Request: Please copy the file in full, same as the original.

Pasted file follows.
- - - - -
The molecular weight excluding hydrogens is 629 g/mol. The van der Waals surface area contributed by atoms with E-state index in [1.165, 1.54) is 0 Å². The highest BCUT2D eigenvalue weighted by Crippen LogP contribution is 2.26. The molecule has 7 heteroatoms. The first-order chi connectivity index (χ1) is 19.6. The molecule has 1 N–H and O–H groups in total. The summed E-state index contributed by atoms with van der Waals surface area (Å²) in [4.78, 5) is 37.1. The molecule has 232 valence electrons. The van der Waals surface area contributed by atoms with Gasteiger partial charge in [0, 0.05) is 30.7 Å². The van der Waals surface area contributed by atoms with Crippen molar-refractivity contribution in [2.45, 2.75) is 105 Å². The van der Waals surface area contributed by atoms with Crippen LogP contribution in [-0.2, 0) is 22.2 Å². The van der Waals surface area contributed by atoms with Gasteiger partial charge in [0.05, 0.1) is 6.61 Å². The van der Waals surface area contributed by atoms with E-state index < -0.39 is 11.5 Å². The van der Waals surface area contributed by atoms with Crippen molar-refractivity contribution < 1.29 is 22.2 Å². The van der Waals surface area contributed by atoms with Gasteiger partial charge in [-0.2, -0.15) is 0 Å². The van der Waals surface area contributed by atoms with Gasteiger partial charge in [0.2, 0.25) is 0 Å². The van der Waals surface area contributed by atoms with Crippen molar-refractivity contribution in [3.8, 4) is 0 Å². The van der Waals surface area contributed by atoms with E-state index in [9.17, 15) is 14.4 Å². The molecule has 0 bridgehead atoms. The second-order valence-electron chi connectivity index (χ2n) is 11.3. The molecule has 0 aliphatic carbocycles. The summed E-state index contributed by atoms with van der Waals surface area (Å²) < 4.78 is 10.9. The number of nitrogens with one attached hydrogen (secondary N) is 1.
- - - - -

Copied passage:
The molecular weight excluding hydrogens is 629 g/mol. The van der Waals surface area contributed by atoms with E-state index in [1.165, 1.54) is 0 Å². The highest BCUT2D eigenvalue weighted by Crippen LogP contribution is 2.26. The molecule has 7 heteroatoms. The first-order chi connectivity index (χ1) is 19.6. The molecule has 1 N–H and O–H groups in total. The summed E-state index contributed by atoms with van der Waals surface area (Å²) in [4.78, 5) is 37.1. The molecule has 232 valence electrons. The van der Waals surface area contributed by atoms with Gasteiger partial charge in [0, 0.05) is 30.7 Å². The van der Waals surface area contributed by atoms with Crippen molar-refractivity contribution in [2.45, 2.75) is 105 Å². The van der Waals surface area contributed by atoms with Crippen LogP contribution in [-0.2, 0) is 22.2 Å². The van der Waals surface area contributed by atoms with Gasteiger partial charge in [0.05, 0.1) is 6.61 Å². The van der Waals surface area contributed by atoms with E-state index < -0.39 is 11.5 Å². The van der Waals surface area contributed by atoms with Crippen molar-refractivity contribution < 1.29 is 22.2 Å². The van der Waals surface area contributed by atoms with Gasteiger partial charge in [-0.2, -0.15) is 0 Å². The van der Waals surface area contributed by atoms with Gasteiger partial charge in [0.2, 0.25) is 0 Å². The van der Waals surface area contributed by atoms with Crippen molar-refractivity contribution in [3.8, 4) is 0 Å². The van der Waals surface area contributed by atoms with E-state index in [9.17, 15) is 14.4 Å². The molecule has 0 bridgehead atoms. The second-order valence-electron chi connectivity index (χ2n) is 11.3. The molecule has 0 aliphatic carbocycles. The summed E-state index contributed by atoms with van der Waals surface area (Å²) < 4.78 is 10.9. The number of nitrogens with one attached hydrogen (secondary N) is 1.